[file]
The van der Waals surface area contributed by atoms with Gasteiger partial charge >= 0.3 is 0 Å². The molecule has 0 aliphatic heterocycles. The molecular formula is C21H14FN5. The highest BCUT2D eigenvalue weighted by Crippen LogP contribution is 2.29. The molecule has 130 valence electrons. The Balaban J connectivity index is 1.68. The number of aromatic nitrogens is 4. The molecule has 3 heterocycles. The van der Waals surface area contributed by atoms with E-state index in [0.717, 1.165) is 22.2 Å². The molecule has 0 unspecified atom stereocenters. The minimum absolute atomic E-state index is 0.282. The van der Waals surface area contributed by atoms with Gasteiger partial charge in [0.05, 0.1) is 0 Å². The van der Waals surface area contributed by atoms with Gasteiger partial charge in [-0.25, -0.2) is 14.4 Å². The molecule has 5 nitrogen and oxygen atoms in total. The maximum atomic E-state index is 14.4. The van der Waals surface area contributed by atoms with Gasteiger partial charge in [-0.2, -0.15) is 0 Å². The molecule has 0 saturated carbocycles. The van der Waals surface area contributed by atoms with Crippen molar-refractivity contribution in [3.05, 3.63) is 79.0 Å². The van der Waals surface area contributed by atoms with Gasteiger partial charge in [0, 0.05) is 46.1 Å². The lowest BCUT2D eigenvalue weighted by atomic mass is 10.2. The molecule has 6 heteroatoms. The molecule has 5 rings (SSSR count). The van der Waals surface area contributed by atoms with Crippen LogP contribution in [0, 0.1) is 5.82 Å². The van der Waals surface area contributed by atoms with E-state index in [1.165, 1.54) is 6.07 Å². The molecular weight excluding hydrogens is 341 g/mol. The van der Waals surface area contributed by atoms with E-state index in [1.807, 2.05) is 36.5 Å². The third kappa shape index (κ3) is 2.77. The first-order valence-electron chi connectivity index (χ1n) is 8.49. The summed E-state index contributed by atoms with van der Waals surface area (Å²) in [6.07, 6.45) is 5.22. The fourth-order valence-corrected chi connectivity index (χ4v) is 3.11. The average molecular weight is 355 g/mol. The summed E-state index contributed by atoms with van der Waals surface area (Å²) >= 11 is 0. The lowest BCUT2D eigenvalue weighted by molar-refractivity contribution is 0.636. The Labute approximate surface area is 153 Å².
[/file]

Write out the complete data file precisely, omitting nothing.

The van der Waals surface area contributed by atoms with Gasteiger partial charge >= 0.3 is 0 Å². The molecule has 0 aliphatic heterocycles. The molecular formula is C21H14FN5. The highest BCUT2D eigenvalue weighted by Crippen LogP contribution is 2.29. The molecule has 130 valence electrons. The Balaban J connectivity index is 1.68. The number of aromatic nitrogens is 4. The molecule has 3 heterocycles. The van der Waals surface area contributed by atoms with E-state index in [0.717, 1.165) is 22.2 Å². The molecule has 0 unspecified atom stereocenters. The minimum absolute atomic E-state index is 0.282. The van der Waals surface area contributed by atoms with Gasteiger partial charge in [0.05, 0.1) is 0 Å². The van der Waals surface area contributed by atoms with Gasteiger partial charge in [-0.25, -0.2) is 14.4 Å². The molecule has 5 nitrogen and oxygen atoms in total. The maximum atomic E-state index is 14.4. The van der Waals surface area contributed by atoms with Gasteiger partial charge in [-0.2, -0.15) is 0 Å². The molecule has 0 saturated carbocycles. The van der Waals surface area contributed by atoms with Crippen molar-refractivity contribution in [3.05, 3.63) is 79.0 Å². The van der Waals surface area contributed by atoms with Gasteiger partial charge in [0, 0.05) is 46.1 Å². The lowest BCUT2D eigenvalue weighted by atomic mass is 10.2. The molecule has 6 heteroatoms. The molecule has 5 rings (SSSR count). The van der Waals surface area contributed by atoms with Crippen LogP contribution in [0, 0.1) is 5.82 Å². The van der Waals surface area contributed by atoms with E-state index in [1.165, 1.54) is 6.07 Å². The molecular weight excluding hydrogens is 341 g/mol. The van der Waals surface area contributed by atoms with E-state index in [1.807, 2.05) is 36.5 Å². The third kappa shape index (κ3) is 2.77. The first-order valence-electron chi connectivity index (χ1n) is 8.49. The summed E-state index contributed by atoms with van der Waals surface area (Å²) in [6.07, 6.45) is 5.22. The fourth-order valence-corrected chi connectivity index (χ4v) is 3.11. The average molecular weight is 355 g/mol. The summed E-state index contributed by atoms with van der Waals surface area (Å²) >= 11 is 0. The lowest BCUT2D eigenvalue weighted by molar-refractivity contribution is 0.636. The Labute approximate surface area is 153 Å².